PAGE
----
|Directed by:||Glenn Ficarra, John Requa|
|Written by:||Glenn Ficarra, John Requa|
|Cast:||Jim Carrey, Ewan McGregor, Leslie Mann, Rodrigo Santoro|
It has been a few years since we’ve had a dramatic performance from Jim Carrey, and some feel it’s been awhile that we’ve seen a good movie of his, period. I’ve been a huge fan of all of Carrey’s films from the day I began to watch his comedies as a child. His recent comedies include a lot of children’s films such as Horton Hears A Who! and Lemony Snicket’s A Series of Unfortunate Events, but also the criminally underrated Yes Man. However, I Love You Phillip Morris is his most recent dramatic work since The Number 23, which I thought was an outstanding role for Jim Carrey to display his actual acting abilities in. He’s always been a high-energy, entertaining, and immensely talented actor, and his performance as Steven Russell shows us absolutely no different. This film never really saw the darkness of a movie theater, at least anywhere near me, and it was due to several problems during production and with its reception afterwards. It’s no surprise to me why this wasn’t a huge blockbuster, and it’s also no wonder as to why this may be Jim Carrey’s only forgotten film in the future.
There’s something about I Love You Phillip Morris that keeps your interest held for most of the runtime, and that one thing is obviously Jim Carrey. His portrayal of the recently realized gay man is one of comedic genius, without coming off as a bigot or offensively humorous character. I’m not personally into the culture of gays and lesbians, but I felt that the humor of the movie was all in taste and never came across as offensive material. Part of that has to do with Carrey’s undeniable ability for physical comedy, as it seems that his more comedic side of this character is all portrayed physically. Meanwhile, Russell’s career and life choices and brought across in an emotional manner, and Carrey does a tremendous job at making his character all around entertaining. Even though Carrey himself is such a likable actor/person, he’s able to beautifully paint the life of this jerk who made miserable lifestyle choices that got him into the boat he was in. Steven Russell could quite possibly be one of Carrey’s best performances of his career, but it couldn’t have come at a worse time.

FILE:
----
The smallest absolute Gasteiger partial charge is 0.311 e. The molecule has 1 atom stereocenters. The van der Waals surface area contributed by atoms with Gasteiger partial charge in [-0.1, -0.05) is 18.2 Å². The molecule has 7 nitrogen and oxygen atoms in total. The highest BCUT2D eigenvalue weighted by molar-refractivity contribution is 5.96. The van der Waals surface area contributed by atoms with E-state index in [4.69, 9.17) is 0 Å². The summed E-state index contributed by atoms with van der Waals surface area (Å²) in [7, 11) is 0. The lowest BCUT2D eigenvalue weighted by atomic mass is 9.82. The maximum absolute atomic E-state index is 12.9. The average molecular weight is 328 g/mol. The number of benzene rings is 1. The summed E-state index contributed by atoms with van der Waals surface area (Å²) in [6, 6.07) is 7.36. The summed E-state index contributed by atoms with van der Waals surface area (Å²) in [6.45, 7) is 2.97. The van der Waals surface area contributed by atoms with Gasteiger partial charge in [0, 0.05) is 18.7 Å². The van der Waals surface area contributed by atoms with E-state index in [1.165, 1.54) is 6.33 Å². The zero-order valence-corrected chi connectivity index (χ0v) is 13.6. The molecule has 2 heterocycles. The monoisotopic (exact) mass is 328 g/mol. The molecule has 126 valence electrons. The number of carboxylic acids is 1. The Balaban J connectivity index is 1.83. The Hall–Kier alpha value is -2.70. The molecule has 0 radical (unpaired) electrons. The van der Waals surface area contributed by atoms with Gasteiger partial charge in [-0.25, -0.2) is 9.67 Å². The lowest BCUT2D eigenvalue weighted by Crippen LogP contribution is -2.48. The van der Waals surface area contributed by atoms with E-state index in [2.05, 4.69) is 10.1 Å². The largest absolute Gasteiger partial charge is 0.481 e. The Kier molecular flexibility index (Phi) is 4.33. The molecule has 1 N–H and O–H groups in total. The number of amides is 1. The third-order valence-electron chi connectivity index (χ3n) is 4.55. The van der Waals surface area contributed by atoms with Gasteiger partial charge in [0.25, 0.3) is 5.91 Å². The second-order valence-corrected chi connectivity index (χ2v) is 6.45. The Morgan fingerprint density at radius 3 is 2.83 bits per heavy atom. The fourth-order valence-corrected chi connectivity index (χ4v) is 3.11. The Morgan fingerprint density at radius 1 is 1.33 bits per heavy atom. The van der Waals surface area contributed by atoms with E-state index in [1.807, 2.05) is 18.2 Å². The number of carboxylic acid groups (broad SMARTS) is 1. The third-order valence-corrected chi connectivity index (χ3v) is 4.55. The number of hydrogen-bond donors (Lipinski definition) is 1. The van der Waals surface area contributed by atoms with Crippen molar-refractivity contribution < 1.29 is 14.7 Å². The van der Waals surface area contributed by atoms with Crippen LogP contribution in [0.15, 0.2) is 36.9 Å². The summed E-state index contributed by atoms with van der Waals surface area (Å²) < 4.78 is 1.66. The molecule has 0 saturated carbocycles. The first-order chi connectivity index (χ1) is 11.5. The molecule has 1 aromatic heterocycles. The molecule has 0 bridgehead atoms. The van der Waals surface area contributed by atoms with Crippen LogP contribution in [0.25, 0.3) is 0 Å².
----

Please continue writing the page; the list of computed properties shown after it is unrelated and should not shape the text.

There’s so much that goes wrong with this film that it’s almost too hard to even explain without someone having seen it yet. There’s an endless struggle between two plots all throughout the movie, the straight and the gay. The gay plot line follows Steven Russell in his life of love of men and how it evolves from just having men to have them, to actually falling in love. There’s also the straight line plot line, that is accounting for Russell’s life choices outside of his love for men, whether or not they attempt to bleed together. I think the intention of the direction was to take it and eventually have both of these story arcs crash into one dramatic scene or two at the end of the film, but they just weren’t pieced together well at all. It felt like two entirely different movies playing against one another with the same characters involved, and obviously both the story lines were aware of one another. I just felt by the end of the movie that I’d been dragged along for a ride twice as long as I wanted to be on it.
The one good thing to come out of the film though is the awkward yet somehow endearing relationship between Steven Russell and Phillip Morris. Phillip Morris is played by another extremely talented actor in Ewan McGregor, and is probably the main reason that this relationship in the film works. McGregor puts in a great effort of soft and shy acting to give us Phillip Morris, the newest and most engulfing love interest of Russell’s. As I’ve said before I’m not an expert in the culture that has become homosexuality, but I thought that McGregor did really well at giving us a good sense of what the “sheltered” gay was like. Throughout the film you really want Morris to be swept away by Steven Russell just because he seems so innocent and inexperienced, as if he needed a strong relationship with another man to solidify himself in his personality. Where Morris seems unsure and weary at times, Steven Russell makes up for in confidence and wisdom, and the two characters work really well with one another.
All I could’ve hoped for is a little better “tying of the laces” between these two sides of the metaphorical shoe, because I really just felt that in the end half the movie didn’t even connect to the other half. With better execution and elaboration on the right elements of this film, I’d very easily be able to say this is Carrey’s best performance. The only reason it’s hard for me to say it’s definitively his best is because one could argue that a few of his other performances amount to better movies. It’s a true instance of where the caliber of performance in the lead role of this film, doesn’t match the overall quality of film in the end. I see exactly why this movie had trouble climbing out of the deep, dark hole it seemed trapped in for quite awhile, and it’s such a shame to see a brilliant performance from not only Carrey, but McGregor as well, go to waste. If you have any aversion to the homosexual culture, I would most definitely avoid this movie, but the film never seemed to cross the line into offensive or disrespectful material for those who don’t. Even though Jim Carrey and Ewan McGregor brought their A-game to I Love You Phillip Morris, directors Glenn Ficarra and John Requa may have wanted to just keep this half-assed movie in the closet.